A lack of resources such as textbooks and teacher guides to support newly introduced curriculum. Too many classes without educational assistants and too many students going without the extra support they require to succeed.

It is easy to see how this sustained neglect to adequately support schools is impacting the people who work in those schools. Increasingly, teachers and school leaders are feeling a sense of despair when they cannot meet the needs of their students on a daily basis. This feeling of hopelessness is driving great teachers and school leaders, who want to do their very best for our students, away from the profession. Currently, there are several school jurisdictions across the province with job postings that are going unfilled.

The issues in education are quickly becoming normalized and that’s not right. It doesn’t need to be this way.

We need to move the narrative away from the idea that public education is an expense that we cannot afford. We cannot keep asking our public education system to do more with less. By underfunding our public schools, we are failing a generation of students who will one day be our province’s leaders.

As the legislature returns this fall, it is my hope that our elected officials will look at education as an investment in our students and their futures.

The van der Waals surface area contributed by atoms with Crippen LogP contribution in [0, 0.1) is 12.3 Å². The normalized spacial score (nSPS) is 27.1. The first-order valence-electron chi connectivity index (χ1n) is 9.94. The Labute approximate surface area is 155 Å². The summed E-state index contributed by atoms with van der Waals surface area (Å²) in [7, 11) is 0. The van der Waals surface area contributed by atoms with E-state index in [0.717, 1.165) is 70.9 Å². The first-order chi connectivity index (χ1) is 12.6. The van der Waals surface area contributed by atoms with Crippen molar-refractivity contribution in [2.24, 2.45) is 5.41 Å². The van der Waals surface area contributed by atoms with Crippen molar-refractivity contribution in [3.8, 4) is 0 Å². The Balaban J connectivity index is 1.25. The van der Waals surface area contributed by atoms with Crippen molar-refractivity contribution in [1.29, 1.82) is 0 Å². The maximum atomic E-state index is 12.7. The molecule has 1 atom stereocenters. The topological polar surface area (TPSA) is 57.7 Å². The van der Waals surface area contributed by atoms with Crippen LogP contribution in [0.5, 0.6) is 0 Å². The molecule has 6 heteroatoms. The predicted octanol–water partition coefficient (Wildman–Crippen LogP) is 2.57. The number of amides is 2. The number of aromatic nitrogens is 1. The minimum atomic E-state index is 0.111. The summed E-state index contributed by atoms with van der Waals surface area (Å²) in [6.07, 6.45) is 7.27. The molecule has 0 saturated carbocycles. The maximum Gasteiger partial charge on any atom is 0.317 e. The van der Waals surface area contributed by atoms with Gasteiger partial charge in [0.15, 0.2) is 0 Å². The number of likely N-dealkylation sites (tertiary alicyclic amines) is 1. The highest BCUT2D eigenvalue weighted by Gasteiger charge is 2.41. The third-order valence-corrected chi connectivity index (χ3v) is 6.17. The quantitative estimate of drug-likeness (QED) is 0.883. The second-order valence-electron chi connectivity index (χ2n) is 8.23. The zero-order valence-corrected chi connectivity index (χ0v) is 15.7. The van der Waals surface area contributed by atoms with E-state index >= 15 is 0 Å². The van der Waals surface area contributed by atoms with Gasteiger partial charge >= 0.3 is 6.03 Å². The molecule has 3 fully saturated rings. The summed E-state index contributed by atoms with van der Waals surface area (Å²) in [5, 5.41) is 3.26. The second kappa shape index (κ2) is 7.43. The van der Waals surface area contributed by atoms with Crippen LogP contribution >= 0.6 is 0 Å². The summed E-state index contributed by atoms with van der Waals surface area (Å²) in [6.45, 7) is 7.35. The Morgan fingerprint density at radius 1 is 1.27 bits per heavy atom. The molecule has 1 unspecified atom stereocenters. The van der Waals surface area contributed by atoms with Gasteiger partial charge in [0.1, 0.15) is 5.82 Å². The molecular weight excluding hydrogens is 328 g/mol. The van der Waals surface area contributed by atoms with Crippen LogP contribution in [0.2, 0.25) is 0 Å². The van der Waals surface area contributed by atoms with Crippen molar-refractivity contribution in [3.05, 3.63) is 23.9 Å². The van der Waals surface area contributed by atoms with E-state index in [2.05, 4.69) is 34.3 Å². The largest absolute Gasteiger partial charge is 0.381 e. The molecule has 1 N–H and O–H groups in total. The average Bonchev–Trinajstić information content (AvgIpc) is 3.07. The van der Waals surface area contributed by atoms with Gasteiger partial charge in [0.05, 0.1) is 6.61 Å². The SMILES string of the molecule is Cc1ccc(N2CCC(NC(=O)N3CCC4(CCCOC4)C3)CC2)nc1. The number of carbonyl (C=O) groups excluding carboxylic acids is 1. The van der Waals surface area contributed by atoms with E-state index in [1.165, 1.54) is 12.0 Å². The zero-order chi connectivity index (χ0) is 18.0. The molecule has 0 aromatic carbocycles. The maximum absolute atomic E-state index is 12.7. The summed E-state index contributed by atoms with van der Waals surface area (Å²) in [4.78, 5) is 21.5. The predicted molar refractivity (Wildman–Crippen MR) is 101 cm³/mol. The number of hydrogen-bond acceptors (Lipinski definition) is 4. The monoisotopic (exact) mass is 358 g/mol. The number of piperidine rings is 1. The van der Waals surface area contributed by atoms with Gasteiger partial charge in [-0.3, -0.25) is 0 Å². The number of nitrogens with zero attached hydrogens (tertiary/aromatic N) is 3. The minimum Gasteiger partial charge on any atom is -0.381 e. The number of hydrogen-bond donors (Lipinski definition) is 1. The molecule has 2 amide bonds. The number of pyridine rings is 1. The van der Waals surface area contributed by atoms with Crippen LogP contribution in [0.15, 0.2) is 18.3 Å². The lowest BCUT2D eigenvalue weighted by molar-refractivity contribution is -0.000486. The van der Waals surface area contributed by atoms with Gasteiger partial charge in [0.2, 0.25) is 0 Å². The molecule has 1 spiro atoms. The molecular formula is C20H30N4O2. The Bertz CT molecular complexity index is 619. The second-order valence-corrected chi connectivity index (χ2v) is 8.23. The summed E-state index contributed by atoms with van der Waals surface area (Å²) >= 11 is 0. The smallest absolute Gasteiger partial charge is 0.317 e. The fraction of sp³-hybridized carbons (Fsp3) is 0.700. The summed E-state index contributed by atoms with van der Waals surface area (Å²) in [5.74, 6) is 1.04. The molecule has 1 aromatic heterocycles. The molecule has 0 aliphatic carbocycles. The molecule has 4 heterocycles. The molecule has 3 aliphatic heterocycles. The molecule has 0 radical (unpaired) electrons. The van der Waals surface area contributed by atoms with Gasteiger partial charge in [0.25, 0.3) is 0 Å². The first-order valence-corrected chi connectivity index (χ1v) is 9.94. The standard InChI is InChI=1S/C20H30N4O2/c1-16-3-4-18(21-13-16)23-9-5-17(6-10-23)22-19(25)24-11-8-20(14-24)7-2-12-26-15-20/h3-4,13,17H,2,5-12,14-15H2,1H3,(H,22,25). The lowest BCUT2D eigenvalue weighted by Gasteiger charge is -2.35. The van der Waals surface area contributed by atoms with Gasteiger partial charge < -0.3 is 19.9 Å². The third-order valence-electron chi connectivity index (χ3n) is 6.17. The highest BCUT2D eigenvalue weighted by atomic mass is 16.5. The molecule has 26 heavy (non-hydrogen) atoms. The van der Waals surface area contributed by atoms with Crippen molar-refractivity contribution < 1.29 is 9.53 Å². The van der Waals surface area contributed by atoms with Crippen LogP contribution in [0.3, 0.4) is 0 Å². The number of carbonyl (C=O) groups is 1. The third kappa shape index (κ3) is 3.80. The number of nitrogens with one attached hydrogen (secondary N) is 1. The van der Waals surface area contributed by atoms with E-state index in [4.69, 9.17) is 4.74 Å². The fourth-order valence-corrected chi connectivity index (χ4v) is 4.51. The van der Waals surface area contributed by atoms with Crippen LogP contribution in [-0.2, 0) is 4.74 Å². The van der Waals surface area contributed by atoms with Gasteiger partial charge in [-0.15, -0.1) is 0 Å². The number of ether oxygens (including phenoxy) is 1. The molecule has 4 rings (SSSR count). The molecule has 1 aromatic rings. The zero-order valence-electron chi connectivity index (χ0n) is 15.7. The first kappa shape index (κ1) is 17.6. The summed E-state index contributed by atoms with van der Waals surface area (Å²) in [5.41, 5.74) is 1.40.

We have an amazing resource in Alberta of teachers who are educating the leaders of tomorrow. We can’t afford not to properly fund public education in Alberta.

Jason Schilling is the president of the Alberta Teachers’ Association and a teacher from Lethbridge, Alberta with 25 years of experience in the classroom. 

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Say What . . .

Work policies in many fields have made the job much harder to accept or continue working, but one of the major factors, and warnings were made years ago, that ‘baby boomers’ retiring, leaving almost all areas of the workforce short.
Some do move after being poached, with attractive bonuse. Then there are many young people today who just do not want to work. Too many social programs have allowed a lazy attitude to working for a living.

biff